The 66-year-old heir will be crowned in a royal ceremony this weekend as Rama X of the Chakri dynasty
A king married four times with a penchant for piloting jets; a shrewd tactician with a hefty fortune and the army's loyalty -- snippets from the closely-guarded life of Thailand's King Maha Vajiralongkorn who remains an enigma to his subjects.
The 66-year-old heir will be crowned in a royal ceremony this weekend as Rama X of the Chakri dynasty, more than two years after the death of his beloved father King Bhumibol, widely revered as a figure of unity and man of the people.
But little is known about the incoming monarch, Bhumibol's only male heir who spends much of his time abroad, lives in privacy and rarely addresses the Thai public.
His inscrutable image is carefully curated by a trusted advisers, guards and strict press rules about how the royal family can be depicted in a country with some of the world's toughest lese majeste laws.
He is often represented performing royal duties or charity in the Thai official royal press.
Less guarded moments overseas have been relayed in the foreign media, but they have not been widely disseminated inside the kingdom.
"This great mystery... makes him distant," said a Thai businessman who once worked for the palace, speaking under condition of anonymity.
Vajiralongkorn rarely gives interviews, but in a sit down with the BBC in 1979, he gave a nod to the conundrum of being born a prince.
"It's difficult to say what it is like to be a fish when you're a fish, or what it is like to be a bird when you are a bird," a soft-spoken Vajiralongkorn said.
Pedaling and protocol
Born on July 28, 1952, Vajiralongkorn completed his secondary education in Britain before training at Australia's Royal Military College.
He developed a passion for flying, piloted fighter jets, and served as a career officer in the Thai military, training for periods with US, British, and Australian armed forces.
In the twilight of his father's reign the then-crown prince took on a more prominent public role.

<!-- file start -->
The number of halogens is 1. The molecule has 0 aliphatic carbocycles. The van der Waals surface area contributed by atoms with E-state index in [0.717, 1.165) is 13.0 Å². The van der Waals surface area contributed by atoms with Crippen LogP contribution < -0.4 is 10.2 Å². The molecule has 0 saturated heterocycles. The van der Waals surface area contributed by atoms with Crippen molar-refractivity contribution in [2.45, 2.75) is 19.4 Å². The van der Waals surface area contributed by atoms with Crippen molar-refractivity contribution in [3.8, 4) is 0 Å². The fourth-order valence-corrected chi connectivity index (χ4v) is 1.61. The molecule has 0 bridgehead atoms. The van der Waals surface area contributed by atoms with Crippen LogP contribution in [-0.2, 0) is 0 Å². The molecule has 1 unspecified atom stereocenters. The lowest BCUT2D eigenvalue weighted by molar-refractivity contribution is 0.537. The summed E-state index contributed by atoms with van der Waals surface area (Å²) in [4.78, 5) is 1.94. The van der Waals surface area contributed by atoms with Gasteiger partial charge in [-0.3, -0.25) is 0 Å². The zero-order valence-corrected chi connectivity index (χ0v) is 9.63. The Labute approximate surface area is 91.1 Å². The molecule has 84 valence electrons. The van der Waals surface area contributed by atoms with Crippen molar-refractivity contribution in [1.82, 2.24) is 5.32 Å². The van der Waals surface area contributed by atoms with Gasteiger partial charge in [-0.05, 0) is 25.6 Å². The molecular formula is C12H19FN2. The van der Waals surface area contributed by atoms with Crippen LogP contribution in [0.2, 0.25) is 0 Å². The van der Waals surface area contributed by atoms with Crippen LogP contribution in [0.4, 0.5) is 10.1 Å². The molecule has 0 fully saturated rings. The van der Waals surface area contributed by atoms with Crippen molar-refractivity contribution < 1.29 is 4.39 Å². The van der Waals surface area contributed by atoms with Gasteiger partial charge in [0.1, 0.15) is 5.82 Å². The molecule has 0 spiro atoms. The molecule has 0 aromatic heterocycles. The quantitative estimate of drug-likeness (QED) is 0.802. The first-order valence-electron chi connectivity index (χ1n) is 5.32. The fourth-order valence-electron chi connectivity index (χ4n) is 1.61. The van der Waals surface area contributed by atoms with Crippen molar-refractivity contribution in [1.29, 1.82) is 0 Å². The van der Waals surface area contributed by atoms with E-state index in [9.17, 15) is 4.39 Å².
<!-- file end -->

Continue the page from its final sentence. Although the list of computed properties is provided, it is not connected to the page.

A fan of the outdoors, Vajiralongkorn donned spandex to lead two choreographed mass cycling events through Bangkok in 2015.
Vajiralongkorn is a study in contrasts with his father, who toured the country with camera and maps in hand for much of his 70-year reign.
He rarely gives speeches and has spent much of his life overseas, particularly in Germany, where he owns lavish residences on the shores of Lake Starnberg in Bavaria.
From there he likes to fly his Boeing 737, which was briefly seized in 2011 as part of a financial dispute between the Thai government and a German company.
"It's a way to escape the yoke of protocol in Thailand," said Sophie Boisseau du Rocher, a senior researcher specialising in Southeast Asian politics at the French Institute of International Relations.
Bound by centuries of straightjacketing rules revolving around officials events and ceremonies, Thailand's king is nominally above politics.
Like father like son?
But some analysts speculate that a 2014 coup was staged to ensure a smooth succession as Bhumibol's health waned.
After his father died in 2016, Vajiralongkorn surprised many by requesting to delay his ascension to the throne to allow the public to mourn.
In the intervening years he has taken further actions widely seen as smudging the separation between the constitutional monarch and the state.
He shored up control of the fantastically wealthy Crown Property Bureau, requested changes to the constitution giving the king more executive decision-making powers.
"He is involved in politics in a much more direct way than his father," says Eugenie Merieau, a specialist in Thai politics.